Crunch time

Energy rationing forces factories to close


Busy times for local coal miners

Early 1974 was quite literally the darkest period in the UK’s post-war history, when Edward Heath, then prime minister, ordered a national cut in energy consumption as part of his fight with the coal mining unions. Blackouts forced Britons to eat by candlelight and the BBC stopped broadcasting at 10:30 each night. Most businesses had to limit their electricity usage to three days a week.

The crisis has been in the news again this week following a nasty supply crunch in which the UK’s petrol stations have been rationing fuel. Energy prices have been soaring in general, however, after a depletion in inventories over the Covid-19 crisis. Gas prices have increased nearly five times in Europe in the past year, for instance, and prices in the US hit a seven-year high this week, worsened by Hurricane Ida’s disruptive impact on production in the Gulf of Mexico a month ago.

China too is in the midst of an energy crisis, with widespread shortages of electricity. With natural gas prices reaching record levels, there has been a sudden scramble for coal, where stockpiles are reported to be heavily diminished. The shortfalls have prompted signs of panic from policymakers. Coal-buying efforts would be stepped up “at any price” to support heating and power generation in the coming winter months, the China Electricity Council promised in a statement on Monday.

Some commentators have noted the irony of the supply crunch at a time when the policy agenda has been pushing for a reduced role for coal-fired power in national energy strategy. Chinese newspapers have also reported that the power producers have complained about higher spot prices for months, but hoped to meet winter demand from stockpiles of cheaper reserves. That strategy now looks unsustainable, triggering a sudden stampede into the market for new supply.

Even for regions where new deliveries can be sourced quickly, sky-high prices for thermal coal are deterring power plants from cranking up energy output (fixed electricity prices mean they will run up heavy losses). Thermal coal futures on the Zhengzhou Commodity Exchange have broken records – more than doubling on last year’s levels – with shortages in supply exacerbated by a boycott of Australian imports of the fossil fuel (see WiC521).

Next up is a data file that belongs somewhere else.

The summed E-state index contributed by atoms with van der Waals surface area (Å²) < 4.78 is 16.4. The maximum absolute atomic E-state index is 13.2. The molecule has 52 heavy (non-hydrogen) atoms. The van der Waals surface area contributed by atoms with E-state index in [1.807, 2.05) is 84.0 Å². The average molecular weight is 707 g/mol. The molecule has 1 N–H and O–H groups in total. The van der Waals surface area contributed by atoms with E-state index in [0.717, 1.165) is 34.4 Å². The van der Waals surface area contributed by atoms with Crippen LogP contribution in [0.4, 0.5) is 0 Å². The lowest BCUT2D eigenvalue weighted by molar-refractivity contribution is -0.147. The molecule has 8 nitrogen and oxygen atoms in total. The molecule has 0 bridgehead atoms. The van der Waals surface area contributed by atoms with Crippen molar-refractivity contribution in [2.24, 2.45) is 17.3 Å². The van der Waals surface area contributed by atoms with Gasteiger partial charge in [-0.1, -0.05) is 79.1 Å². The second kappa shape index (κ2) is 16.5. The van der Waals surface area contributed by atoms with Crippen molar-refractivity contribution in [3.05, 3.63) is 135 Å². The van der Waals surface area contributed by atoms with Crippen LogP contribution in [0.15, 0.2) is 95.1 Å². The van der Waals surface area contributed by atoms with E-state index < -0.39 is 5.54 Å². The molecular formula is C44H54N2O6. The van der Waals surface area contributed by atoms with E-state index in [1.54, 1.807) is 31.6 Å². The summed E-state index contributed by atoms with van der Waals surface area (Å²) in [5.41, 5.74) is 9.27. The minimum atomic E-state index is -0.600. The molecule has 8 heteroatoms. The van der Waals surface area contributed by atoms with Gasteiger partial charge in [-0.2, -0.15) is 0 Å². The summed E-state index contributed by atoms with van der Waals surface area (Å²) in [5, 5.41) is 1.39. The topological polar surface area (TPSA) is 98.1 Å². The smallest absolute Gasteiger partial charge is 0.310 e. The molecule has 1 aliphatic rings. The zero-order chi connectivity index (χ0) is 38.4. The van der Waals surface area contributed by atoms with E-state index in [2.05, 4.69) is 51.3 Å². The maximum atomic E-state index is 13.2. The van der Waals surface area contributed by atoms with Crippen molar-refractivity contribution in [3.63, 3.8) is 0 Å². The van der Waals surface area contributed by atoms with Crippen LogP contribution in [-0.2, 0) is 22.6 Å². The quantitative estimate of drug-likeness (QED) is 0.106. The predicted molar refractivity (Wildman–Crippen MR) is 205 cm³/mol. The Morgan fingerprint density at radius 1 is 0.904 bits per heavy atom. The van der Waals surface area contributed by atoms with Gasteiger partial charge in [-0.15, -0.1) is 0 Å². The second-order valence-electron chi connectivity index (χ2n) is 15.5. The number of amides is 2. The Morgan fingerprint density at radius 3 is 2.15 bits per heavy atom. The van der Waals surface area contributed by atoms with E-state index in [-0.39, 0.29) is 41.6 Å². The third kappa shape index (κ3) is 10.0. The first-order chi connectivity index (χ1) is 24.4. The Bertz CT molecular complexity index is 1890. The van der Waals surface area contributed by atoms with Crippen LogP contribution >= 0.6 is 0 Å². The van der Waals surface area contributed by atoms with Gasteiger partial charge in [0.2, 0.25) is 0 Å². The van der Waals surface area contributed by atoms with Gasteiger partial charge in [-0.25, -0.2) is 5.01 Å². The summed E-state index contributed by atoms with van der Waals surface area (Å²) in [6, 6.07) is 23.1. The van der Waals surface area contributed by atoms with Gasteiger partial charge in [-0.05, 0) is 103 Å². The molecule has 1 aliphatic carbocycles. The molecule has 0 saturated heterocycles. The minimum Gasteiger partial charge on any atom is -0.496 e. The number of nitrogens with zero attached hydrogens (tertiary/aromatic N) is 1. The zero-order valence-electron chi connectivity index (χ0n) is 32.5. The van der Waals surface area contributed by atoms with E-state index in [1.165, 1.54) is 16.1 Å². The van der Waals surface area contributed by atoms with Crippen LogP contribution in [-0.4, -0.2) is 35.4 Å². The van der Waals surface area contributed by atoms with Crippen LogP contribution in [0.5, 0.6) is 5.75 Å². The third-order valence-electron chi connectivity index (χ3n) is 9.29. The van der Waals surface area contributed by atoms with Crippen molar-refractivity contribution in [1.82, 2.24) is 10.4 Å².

At least 20 provinces – making up about two-thirds of Chinese GDP – have instituted electricity curbs in recent weeks. Under the mandate, many factories have been asked to reduce their working days or suspend operations outright.

One of the worst affected provinces is Jiangsu, where the major cities of Kunshan and Suzhou are home to key clusters in the electronics, chipmaking and textile industries. “The power reductions definitely had an impact on us. Production has been halted, orders are suspended, and all our 500 workers are off on a month-long holiday,” the manager of one Jiangsu-based textile factory told the Global Times on Sunday.

Meanwhile at least 10 Taiwanese producers of printed circuit boards announced in September the temporary closure of their mainland Chinese facilities – doing so via filings to the Taiwan bourse. These included Chin-Poon Industrial and Unimicron Technology Corporation.

Not all manufacturers have suffered as badly. Pegatron, a major supplier to Apple, said on Monday that its production teams had been granted preferential access to power in order to keep operations going.

Beyond manufacturing, power blackouts are inconveniencing residents across China, especially those living in the north, reports 21CN Business Herald. Traffic lights have even been turned off on the outskirts of Shenyang (see WiC556) causing chaos on the roads. In parts of Jilin, water supply is intermittent because pumping stations are out of power. In Guangdong, people were asked to keep air-conditioning at lower power levels and to stop using elevators to get to the first three floors of buildings.

In light of the power crunch, a slew of investment banks have cut their forecasts for GDP growth this year. Nomura’s chief China economist Ting Lu, for instance, cut his to 7.7% from 8.2%, noting that he might further lower his GDP growth estimate if the energy situation doesn’t improve soon.

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